Thai schoolgirl dies from electric shock while charging phone

In a series of events becoming too familiar in Thailand, a 13 year old schoolgirl was electrocuted while charging her phone and was found dead by her grandmother. A frayed extension cable is believed to be the cause.

On Monday at 1.30pm, officers at Ban Na Police Station in Nakhon Nayok province were informed a child had died from an electric shock at a rented room in the Pa Kha subdistrict.

Police, doctors from Ban Na Hospital and rescue workers rushed to the scene to investigate.

In the sixth of several rooms, officers found the body of 13 year old Rattanawadee “Prae” Pooltawee, a Grade 7 student at Ban Na School.

Police said Prae was lying on the floor in yellow gym clothes. Her right hand was “charred.”

Next to her body, a two-metre-long extension cable was found. The cable was frayed, exposing the copper wires inside.

Prae’s 57 year old grandmother Chaweewan Pooltawee, who rents the room with her sick husband and Prae, explained what happened through teary eyes.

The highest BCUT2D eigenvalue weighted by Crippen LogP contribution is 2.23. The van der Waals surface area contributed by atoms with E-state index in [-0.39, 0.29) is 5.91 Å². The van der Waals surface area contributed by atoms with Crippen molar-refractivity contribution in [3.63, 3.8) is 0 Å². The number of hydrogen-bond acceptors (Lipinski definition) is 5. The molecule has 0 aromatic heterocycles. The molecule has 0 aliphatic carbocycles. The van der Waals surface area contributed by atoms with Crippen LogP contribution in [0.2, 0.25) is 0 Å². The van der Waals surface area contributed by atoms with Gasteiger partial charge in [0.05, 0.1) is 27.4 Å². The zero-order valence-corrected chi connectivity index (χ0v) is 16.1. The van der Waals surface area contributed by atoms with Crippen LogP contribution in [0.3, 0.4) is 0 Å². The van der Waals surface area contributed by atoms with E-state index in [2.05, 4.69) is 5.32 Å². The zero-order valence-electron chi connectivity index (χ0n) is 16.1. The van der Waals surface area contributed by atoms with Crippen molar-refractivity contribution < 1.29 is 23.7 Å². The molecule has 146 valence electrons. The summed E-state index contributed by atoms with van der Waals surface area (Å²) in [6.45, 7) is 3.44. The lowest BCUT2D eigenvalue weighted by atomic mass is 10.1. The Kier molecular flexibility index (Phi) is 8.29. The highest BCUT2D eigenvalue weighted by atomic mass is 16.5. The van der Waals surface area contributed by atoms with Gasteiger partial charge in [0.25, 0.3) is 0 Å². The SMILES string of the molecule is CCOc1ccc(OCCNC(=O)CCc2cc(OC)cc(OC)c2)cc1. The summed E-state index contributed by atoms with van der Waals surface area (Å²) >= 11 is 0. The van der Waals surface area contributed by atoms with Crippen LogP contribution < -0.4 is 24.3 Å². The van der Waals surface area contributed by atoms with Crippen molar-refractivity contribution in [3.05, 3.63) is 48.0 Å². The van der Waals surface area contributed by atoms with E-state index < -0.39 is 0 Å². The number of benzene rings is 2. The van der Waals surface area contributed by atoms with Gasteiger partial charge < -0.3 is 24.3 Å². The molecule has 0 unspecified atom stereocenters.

Chaweewan said that Prae asked her to pick her up early from school because she was suffering from period pains, so the teacher let her have half a day off.

Upon coming home, Phrae said her phone was out of battery. A short while later, Chaweewan heard a scream.

Chaweewan’s husband, in front of the room, shouted that Phrae was electrocuted so Chaweewan ran to turn off the mains electricity.

However, Chaweewan said she grabbed Phrae who was “already still.”

Rescuers attempted to perform CPR however Phrae was pronounced dead at the scene.

Police assume Phrae picked up the extension cord to plug in her mobile phone, accidentally touching the exposed copper wire.

Just last week, a young Thai man was found dead in his room in Bangkok clutching a mobile phone.

The 28 year old welder, Wanchai, plugged his phone charger into a faulty extension cable.

Wanchai’s hand was burned and blood was dripping from his mouth, leading police to conclude that he was electrocuted to death.

Thailand News


Leah is a translator and news writer for the Thaiger. Leah studied East Asian Religions and Thai Studies at the University of Leeds and Chiang Mai University. Leah covers crime, politics, environment, human rights, entertainment, travel and culture in Thailand and southeast Asia.

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